You don’t know little Smarty? Oh, in our office not only does everyone know him, but he’s pals with each and every one of us. Little Smarty is just about your age. Even though he’s just a kid, he really knows it all. Not only does he know about things that have just happened all around the world, but he knows what is just about to happen, too. And not just that, whether it’s in ten years or one hundred, he knows exactly what’s going to happen.

Little Smarty is clever and lively, with eyes as dark and shining as the feathers on a crow, two big ears, and a loveable little round face. The way he walks, he’s always half-way running, with quick little steps, like a gust of wind. Usually, I’ve only just heard the door open, but when I look up he’s already standing in front of me. It’s on account of his bright eyes and quick ears that Little Smarty knows so much, not to mention his quick legs and nimble fingers, and his dedication to his work.

It doesn’t matter when it is, he’s always kitted out for the task at hand: a thick reporters pad stuffed in his pocket, a bag slung over his shoulder, the bag bulging with this and that, but most of all, his “baby” — his camera.

And what about on his chest? He always has a fountain pen clipped there. It’s about as thick as carrot, and has a terrible thirst, gulping down a whole bottle of ink in one go. That way it never “breaks down” when he’s in the middle of an interview — by running out of ink.

Little Smarty is my best friend, and also my best assistant. As soon as he heard that my little friends wanted to know about the world of the future, he immediately set off to conduct his interviews.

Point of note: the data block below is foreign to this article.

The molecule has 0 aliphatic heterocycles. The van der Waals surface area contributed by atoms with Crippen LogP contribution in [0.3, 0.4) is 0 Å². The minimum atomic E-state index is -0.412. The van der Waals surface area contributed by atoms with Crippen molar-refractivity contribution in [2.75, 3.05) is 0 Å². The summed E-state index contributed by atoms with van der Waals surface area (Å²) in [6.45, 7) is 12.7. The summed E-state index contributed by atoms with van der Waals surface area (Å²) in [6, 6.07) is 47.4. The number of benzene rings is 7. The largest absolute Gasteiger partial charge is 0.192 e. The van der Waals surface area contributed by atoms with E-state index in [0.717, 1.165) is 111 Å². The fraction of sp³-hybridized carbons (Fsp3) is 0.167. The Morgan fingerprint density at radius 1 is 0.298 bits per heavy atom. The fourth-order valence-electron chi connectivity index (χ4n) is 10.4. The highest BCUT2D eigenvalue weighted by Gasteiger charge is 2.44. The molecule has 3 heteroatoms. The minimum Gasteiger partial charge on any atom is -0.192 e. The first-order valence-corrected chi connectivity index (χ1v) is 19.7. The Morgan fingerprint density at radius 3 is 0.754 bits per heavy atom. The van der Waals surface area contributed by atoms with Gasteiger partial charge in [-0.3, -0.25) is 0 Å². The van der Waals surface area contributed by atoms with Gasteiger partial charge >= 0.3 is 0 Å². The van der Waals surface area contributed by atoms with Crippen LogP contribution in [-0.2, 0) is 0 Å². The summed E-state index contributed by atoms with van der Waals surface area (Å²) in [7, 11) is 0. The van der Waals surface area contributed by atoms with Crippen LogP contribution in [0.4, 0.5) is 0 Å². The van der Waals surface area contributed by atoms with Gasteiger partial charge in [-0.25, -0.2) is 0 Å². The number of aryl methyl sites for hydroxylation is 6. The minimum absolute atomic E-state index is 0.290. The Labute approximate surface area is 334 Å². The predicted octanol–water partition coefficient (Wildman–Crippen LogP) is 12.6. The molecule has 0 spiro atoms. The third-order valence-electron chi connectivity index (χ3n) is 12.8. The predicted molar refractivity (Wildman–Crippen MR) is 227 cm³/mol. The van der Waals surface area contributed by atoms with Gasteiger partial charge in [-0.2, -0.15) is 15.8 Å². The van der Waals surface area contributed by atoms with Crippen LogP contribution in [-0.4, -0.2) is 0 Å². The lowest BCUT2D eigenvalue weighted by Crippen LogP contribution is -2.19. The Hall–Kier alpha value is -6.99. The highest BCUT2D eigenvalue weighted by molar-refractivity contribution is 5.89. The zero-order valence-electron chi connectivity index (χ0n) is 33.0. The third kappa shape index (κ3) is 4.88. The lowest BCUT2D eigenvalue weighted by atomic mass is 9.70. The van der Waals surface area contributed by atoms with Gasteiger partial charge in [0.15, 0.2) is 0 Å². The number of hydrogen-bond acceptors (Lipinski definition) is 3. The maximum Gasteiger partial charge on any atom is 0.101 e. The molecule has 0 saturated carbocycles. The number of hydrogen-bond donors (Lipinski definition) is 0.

Not long after, Little Smarty sent in his copy. I hurriedly ripped open the package, and saw the first line, which read:

Little Smarty Visits the Future

The writing was really something else, and I finished in one sitting. I decided right away to have it published. Once it’s printed, I’m planning to send a copy to each of my little friends who wrote to ask, “What will the future be like?” as the official response from our editorial office.

What follows is Little Smarty’s travel diary — Little Smarty Visits the Future.


Chapter 1: Losing “Baby”

Sheesh! I’ve got more stories to tell than a cow’s got hairs.

Where should I start? I know, I’ll begin with my “baby” — the story of how I lost my camera! If I’m being honest, I think the whole strange business started with me losing my camera.